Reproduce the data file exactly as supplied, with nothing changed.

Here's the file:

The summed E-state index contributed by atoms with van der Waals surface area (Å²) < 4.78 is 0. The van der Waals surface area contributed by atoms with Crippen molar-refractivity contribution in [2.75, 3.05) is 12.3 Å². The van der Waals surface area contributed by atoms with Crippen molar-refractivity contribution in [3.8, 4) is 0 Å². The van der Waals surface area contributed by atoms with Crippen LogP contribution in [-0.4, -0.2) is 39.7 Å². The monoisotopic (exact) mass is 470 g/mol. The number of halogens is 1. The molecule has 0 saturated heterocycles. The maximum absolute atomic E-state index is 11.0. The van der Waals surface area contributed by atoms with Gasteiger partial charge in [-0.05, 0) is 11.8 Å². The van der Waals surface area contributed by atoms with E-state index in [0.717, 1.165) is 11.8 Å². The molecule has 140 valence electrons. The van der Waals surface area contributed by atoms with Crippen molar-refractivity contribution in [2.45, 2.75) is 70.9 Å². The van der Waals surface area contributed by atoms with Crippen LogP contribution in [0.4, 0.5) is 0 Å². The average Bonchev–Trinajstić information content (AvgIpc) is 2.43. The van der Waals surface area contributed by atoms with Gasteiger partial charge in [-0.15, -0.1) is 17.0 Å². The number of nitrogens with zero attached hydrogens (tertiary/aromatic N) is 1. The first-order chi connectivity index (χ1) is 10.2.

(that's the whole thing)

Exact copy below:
The summed E-state index contributed by atoms with van der Waals surface area (Å²) < 4.78 is 0. The van der Waals surface area contributed by atoms with Crippen molar-refractivity contribution in [2.75, 3.05) is 12.3 Å². The van der Waals surface area contributed by atoms with Crippen molar-refractivity contribution in [3.8, 4) is 0 Å². The van der Waals surface area contributed by atoms with Crippen LogP contribution in [-0.4, -0.2) is 39.7 Å². The monoisotopic (exact) mass is 470 g/mol. The number of halogens is 1. The molecule has 0 saturated heterocycles. The maximum absolute atomic E-state index is 11.0. The van der Waals surface area contributed by atoms with Gasteiger partial charge in [-0.05, 0) is 11.8 Å². The van der Waals surface area contributed by atoms with E-state index in [0.717, 1.165) is 11.8 Å². The molecule has 140 valence electrons. The van der Waals surface area contributed by atoms with Crippen molar-refractivity contribution in [2.45, 2.75) is 70.9 Å². The van der Waals surface area contributed by atoms with Crippen LogP contribution in [0.4, 0.5) is 0 Å². The average Bonchev–Trinajstić information content (AvgIpc) is 2.43. The van der Waals surface area contributed by atoms with Gasteiger partial charge in [-0.15, -0.1) is 17.0 Å². The number of nitrogens with zero attached hydrogens (tertiary/aromatic N) is 1. The first-order chi connectivity index (χ1) is 10.2.